Wayne’s World protagonists Wayne Campbell and Garth Algar said it best when they mocked the media’s criticism of Saturday Night Live as Saturday Night Dead, both dismissing the banality of the phrase and asserting that the show is still going strong.
Season 42 of the popular sketch-comedy variety show does not cease to make viewers laugh. Even though only two episodes have aired, the new cast members and sketches seem to fulfill Lorne Michaels’ original vision of a weekend variety show that would entertain the masses when The Tonight Show was not on the air.
With new cast members Mikey Day, Alex Moffat, and Melissa Villaseñor, the show is now tackling its diversity problem. Villaseñor, in particular, lampooned the idea that she would be playing an Asian-American woman when she herself is Latina.
Perhaps the most notable addition to the cast, however, is famed SNL host Alec Baldwin, taking over from Darrell Hammond as Donald Trump. Baldwin’s Trump has the same raspy voice, the overly emphasized hand gestures, and the gall to utter Trump’s despicable Access Hollywood comments live on air. Baldwin, a sixteen-time host of the show, is a perfect candidate to play the Republican candidate: both are lifelong New Yorkers, both are known for controversy, and both have, unfortunately, hosted the show itself.
In addition to the political circus that SNL is reveling in this season, the first two hosts, Margot Robbie and Lin-Manuel Miranda, brought their A-game. Margot Robbie played a wonderful Ivanka Trump, and she almost reenacted Harley Quinn from Suicide Squad in “The Librarian” sketch, in which a teenage boy’s innocuous crush on his school librarian turns wild as she keeps descending into more madness and terrorizing the boys.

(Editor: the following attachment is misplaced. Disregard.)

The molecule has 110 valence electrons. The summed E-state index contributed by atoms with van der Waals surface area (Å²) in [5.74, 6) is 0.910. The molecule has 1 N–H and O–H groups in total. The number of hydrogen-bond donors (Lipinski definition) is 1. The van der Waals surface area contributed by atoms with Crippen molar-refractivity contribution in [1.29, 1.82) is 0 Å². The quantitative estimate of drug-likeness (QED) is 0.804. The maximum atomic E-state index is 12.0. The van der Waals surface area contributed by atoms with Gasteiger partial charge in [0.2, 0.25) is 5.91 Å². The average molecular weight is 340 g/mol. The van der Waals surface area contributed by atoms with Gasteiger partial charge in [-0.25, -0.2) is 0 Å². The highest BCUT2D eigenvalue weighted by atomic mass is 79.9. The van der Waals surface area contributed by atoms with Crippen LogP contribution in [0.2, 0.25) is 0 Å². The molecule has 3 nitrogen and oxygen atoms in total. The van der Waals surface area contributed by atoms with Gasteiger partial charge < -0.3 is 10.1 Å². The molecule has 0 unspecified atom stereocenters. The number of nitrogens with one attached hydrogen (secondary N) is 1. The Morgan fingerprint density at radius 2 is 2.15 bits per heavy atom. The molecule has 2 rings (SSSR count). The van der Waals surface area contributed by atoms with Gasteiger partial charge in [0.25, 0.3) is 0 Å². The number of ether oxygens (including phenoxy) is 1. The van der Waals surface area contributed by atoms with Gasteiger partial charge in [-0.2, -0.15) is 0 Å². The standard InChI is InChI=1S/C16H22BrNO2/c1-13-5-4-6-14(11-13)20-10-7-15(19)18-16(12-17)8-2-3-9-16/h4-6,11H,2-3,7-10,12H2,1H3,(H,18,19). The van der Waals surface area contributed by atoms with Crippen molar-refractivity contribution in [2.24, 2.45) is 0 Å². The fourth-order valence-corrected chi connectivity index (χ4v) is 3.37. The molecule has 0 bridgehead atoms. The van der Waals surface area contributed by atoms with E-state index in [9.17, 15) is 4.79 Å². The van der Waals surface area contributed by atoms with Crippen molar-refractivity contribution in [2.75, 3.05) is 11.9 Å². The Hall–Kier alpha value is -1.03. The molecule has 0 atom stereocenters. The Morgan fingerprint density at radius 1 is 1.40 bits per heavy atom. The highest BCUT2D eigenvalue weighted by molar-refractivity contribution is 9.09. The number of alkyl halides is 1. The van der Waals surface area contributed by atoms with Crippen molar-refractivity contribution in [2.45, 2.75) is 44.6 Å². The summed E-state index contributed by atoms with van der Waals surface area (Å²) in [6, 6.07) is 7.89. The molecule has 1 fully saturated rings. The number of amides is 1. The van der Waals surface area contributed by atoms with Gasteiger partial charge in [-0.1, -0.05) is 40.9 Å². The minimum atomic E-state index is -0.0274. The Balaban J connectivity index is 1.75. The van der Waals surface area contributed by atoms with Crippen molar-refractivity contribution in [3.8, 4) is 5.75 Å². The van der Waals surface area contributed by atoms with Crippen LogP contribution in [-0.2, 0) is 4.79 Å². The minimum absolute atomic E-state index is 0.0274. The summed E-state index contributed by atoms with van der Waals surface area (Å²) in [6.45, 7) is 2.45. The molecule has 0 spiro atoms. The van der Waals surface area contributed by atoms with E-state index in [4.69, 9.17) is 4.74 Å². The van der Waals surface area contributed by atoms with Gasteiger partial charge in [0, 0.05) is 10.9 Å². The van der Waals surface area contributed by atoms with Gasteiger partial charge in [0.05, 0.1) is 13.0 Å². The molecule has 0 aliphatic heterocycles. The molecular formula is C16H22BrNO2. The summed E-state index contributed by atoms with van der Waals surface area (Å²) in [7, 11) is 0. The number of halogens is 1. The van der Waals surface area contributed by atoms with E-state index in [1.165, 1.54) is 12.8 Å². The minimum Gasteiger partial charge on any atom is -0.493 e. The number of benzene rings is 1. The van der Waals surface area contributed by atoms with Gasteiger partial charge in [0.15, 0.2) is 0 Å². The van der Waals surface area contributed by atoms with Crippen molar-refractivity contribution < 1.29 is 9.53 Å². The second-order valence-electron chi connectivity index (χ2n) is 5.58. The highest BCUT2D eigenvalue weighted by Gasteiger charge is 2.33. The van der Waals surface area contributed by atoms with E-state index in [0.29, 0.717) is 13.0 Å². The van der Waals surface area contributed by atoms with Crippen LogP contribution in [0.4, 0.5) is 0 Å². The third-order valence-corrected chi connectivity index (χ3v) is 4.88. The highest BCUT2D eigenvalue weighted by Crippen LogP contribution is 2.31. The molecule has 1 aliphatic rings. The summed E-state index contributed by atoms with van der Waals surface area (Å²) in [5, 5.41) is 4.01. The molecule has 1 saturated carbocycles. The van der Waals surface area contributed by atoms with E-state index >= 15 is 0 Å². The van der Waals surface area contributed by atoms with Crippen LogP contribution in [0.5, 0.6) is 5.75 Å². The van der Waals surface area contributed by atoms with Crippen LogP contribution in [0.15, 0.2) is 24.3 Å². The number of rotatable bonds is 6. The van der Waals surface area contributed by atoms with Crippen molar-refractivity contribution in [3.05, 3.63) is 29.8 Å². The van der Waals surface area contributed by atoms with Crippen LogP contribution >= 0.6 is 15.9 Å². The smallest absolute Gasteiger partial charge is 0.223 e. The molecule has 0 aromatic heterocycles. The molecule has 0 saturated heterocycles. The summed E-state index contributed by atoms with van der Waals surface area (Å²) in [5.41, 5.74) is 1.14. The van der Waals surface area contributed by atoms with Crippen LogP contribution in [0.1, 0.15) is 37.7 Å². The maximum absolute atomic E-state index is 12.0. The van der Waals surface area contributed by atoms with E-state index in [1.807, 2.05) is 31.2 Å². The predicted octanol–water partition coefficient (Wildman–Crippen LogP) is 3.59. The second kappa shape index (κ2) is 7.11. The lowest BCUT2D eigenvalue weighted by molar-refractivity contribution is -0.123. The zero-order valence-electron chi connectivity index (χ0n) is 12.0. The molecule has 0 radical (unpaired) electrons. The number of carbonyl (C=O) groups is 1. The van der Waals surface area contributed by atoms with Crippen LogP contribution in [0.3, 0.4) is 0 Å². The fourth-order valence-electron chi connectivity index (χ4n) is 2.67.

Personally, I preferred Lin-Manuel Miranda’s Hamilton-themed monologue, where he called out Donald Trump, but also tried his best to just rap with the audience and make musical theatre jokes.
The show seems to be returning to some good, old-fashioned satire, with the “Wells Fargo” sketch about John Stumpf creating fake accounts to the old Music Man tune “The Wells Fargo Wagon”, and “Kellyanne Conway’s Day Off,” where Trump’s Campaign manager tried to take a day off, but was repeatedly called to speak on CNN on behalf of Trump’s never-ending gaffes.
Another wonderful sketch was “Crucible Cast Party” which captured how every young actor feels at a high school cast party in someone’s basement. It so comically yet accurately showed the crushes felt by young actresses and the awkward moment when the host’s parents enter the room. Any young actor will tell you that flirting with a cast member while wearing character shoes and incessantly raving about musicals is perhaps not the best way to act, but it is so commonplace. Even though high school actors were thoroughly derided, the sketch’s truth resounded.
While the show has produced some flops (Why is everyone singing “Footloose” in weird accents?), the writers are creating a triumphant 42nd season, and have instilled the vigor originally brought to the table in 1975, the year Lorne Michaels created this lovely romp. Some sketches may fall flat, and some critics may refer to the show as Saturday Night Dead, but I would prefer to call it the opposite: “Saturday Night Undead: A show that has been through it all and lived to tell the tale”.